My second point, Mr. Speaker, stems from your ruling today that it is not proper for a Member of Parliament to refer in the House or on the radio to the fact that a private notice question has been tabled. As you well know, I tried for one on Monday in relation to the rail strike. You, Mr. Speaker, did not allow it, so I did not raise it, and I appreciate that one cannot question your ruling on a private notice question. I had, however, told a mass of people that I intended to try to get a question on tie rail strike. When they asked where the question was, I replied, "Mr. Speaker disallowed it." I ask you to consider this very important point, Mr. Speaker. Are you seriously saying that Members of Parliament who try to use that mechanism of the House and fail are not allowed to tell anyone that they even tried?

Two further considerations arise. [HON. MEMBERS: "Oh, no."] These are very important matters which may affect any Member at any time. In the absence of debate in the House of Commons you, Mr. Speaker, know what happens. Tomorrow the House of Lords, which is not elected, will be discussing matters, including the miners' strike, on television. In the absence of parliamentary debate, Mr. Bernard Ingham tells Lobby correspondents every morning what the Prime Minister wants them to know. The reports are then published anonymously, and the Lobby correspondents do not even admit that they go to No. 10.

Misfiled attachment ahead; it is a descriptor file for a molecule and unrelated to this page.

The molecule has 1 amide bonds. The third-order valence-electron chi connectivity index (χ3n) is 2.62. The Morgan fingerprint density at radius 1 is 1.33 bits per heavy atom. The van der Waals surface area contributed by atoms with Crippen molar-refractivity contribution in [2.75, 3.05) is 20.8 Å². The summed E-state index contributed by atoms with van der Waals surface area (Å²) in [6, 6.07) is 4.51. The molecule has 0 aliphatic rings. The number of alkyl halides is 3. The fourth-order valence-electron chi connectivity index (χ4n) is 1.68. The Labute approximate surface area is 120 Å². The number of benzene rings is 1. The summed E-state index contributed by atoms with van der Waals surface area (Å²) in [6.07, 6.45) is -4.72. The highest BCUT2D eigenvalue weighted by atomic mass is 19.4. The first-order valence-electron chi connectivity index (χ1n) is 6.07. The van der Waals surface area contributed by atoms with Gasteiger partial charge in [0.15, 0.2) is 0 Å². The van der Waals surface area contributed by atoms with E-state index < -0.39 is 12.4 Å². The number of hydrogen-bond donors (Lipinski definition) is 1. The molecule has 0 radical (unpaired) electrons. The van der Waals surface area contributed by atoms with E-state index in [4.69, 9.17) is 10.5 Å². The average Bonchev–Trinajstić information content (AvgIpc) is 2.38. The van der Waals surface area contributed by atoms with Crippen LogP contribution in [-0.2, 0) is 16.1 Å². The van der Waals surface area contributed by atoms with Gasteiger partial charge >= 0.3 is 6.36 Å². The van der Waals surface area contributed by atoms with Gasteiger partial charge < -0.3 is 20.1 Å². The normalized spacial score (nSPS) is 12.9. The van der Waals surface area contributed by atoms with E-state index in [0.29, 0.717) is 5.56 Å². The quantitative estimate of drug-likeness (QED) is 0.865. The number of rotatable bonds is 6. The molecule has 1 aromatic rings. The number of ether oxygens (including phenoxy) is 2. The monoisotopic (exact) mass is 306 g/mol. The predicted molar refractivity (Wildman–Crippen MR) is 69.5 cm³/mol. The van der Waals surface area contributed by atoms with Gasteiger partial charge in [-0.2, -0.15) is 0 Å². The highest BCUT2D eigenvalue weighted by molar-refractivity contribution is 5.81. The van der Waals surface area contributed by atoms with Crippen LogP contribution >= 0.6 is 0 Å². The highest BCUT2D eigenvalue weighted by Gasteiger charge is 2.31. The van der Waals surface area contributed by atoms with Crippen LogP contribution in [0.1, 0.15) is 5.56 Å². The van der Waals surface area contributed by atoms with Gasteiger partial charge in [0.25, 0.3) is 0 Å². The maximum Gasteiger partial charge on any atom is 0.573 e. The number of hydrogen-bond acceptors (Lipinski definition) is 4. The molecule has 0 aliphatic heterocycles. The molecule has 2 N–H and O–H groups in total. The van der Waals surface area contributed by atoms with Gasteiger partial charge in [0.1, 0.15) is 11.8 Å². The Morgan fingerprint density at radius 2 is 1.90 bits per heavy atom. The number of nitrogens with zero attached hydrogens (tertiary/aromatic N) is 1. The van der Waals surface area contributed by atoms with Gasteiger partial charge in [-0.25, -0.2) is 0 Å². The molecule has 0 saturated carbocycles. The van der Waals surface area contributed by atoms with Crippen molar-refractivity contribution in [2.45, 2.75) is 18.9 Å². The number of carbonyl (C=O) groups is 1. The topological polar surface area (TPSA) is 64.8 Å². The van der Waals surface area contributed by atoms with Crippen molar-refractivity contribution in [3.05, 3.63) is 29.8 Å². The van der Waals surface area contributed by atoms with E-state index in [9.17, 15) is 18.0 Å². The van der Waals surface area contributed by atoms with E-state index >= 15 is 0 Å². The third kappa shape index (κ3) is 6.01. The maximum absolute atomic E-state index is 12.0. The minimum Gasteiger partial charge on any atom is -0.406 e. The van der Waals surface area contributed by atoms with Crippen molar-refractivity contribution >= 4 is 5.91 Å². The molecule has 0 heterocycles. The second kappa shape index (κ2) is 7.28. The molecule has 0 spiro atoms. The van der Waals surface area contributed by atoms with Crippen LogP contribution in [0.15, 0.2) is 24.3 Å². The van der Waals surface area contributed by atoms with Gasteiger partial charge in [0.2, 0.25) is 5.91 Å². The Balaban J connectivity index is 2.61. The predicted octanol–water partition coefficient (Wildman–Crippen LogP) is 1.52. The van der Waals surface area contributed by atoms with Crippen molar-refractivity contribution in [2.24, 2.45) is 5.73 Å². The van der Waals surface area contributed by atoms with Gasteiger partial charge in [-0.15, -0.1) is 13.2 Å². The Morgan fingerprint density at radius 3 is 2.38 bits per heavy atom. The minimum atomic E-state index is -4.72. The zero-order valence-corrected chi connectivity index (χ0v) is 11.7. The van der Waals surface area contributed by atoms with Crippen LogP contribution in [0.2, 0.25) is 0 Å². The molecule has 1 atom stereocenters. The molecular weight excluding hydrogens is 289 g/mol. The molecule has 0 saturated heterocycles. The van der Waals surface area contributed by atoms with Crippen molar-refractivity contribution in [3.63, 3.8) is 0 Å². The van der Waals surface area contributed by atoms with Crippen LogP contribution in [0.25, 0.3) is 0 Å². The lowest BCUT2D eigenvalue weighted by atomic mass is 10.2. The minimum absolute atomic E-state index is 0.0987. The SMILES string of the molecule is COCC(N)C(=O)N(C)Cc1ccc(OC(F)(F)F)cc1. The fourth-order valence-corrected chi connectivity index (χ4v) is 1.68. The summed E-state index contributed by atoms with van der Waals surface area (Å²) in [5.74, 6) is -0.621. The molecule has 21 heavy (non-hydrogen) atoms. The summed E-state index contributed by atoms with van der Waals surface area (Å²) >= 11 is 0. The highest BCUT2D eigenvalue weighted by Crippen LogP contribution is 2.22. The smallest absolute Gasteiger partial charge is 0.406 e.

I submit most respectfully, Mr. Speaker, that there is at this moment and on this issue a question concerning the defence of the rights of constituents—we merely represent other people—and our ability to bring urgently to the notice of Parliament the real hardship being suffered by good people, which is not allowed to be discussed on the Floor of the House.

Mr. Speaker